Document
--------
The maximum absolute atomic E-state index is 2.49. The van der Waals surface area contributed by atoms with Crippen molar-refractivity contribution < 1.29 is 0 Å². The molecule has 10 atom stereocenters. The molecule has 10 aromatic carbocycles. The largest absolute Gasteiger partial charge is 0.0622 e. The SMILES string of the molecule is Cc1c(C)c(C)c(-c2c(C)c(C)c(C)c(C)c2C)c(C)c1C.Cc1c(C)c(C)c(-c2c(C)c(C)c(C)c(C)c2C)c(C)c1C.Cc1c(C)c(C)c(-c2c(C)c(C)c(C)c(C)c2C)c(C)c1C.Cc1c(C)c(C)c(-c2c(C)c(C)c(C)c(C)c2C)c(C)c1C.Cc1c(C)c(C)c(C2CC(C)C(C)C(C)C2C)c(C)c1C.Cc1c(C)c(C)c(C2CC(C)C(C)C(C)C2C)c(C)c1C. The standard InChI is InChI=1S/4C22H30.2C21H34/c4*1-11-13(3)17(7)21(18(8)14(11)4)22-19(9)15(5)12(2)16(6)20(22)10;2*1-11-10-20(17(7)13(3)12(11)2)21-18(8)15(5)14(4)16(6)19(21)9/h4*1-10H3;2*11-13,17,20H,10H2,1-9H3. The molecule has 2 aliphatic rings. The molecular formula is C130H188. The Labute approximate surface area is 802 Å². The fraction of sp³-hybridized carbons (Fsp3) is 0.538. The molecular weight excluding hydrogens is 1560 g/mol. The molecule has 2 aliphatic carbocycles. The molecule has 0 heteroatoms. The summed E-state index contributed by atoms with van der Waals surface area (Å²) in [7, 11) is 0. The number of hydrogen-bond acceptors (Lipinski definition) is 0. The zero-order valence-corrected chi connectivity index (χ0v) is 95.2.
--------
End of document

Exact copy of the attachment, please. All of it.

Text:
The maximum absolute atomic E-state index is 2.49. The van der Waals surface area contributed by atoms with Crippen molar-refractivity contribution < 1.29 is 0 Å². The molecule has 10 atom stereocenters. The molecule has 10 aromatic carbocycles. The largest absolute Gasteiger partial charge is 0.0622 e. The SMILES string of the molecule is Cc1c(C)c(C)c(-c2c(C)c(C)c(C)c(C)c2C)c(C)c1C.Cc1c(C)c(C)c(-c2c(C)c(C)c(C)c(C)c2C)c(C)c1C.Cc1c(C)c(C)c(-c2c(C)c(C)c(C)c(C)c2C)c(C)c1C.Cc1c(C)c(C)c(-c2c(C)c(C)c(C)c(C)c2C)c(C)c1C.Cc1c(C)c(C)c(C2CC(C)C(C)C(C)C2C)c(C)c1C.Cc1c(C)c(C)c(C2CC(C)C(C)C(C)C2C)c(C)c1C. The standard InChI is InChI=1S/4C22H30.2C21H34/c4*1-11-13(3)17(7)21(18(8)14(11)4)22-19(9)15(5)12(2)16(6)20(22)10;2*1-11-10-20(17(7)13(3)12(11)2)21-18(8)15(5)14(4)16(6)19(21)9/h4*1-10H3;2*11-13,17,20H,10H2,1-9H3. The molecule has 2 aliphatic rings. The molecular formula is C130H188. The Labute approximate surface area is 802 Å². The fraction of sp³-hybridized carbons (Fsp3) is 0.538. The molecular weight excluding hydrogens is 1560 g/mol. The molecule has 2 aliphatic carbocycles. The molecule has 0 heteroatoms. The summed E-state index contributed by atoms with van der Waals surface area (Å²) in [7, 11) is 0. The number of hydrogen-bond acceptors (Lipinski definition) is 0. The zero-order valence-corrected chi connectivity index (χ0v) is 95.2.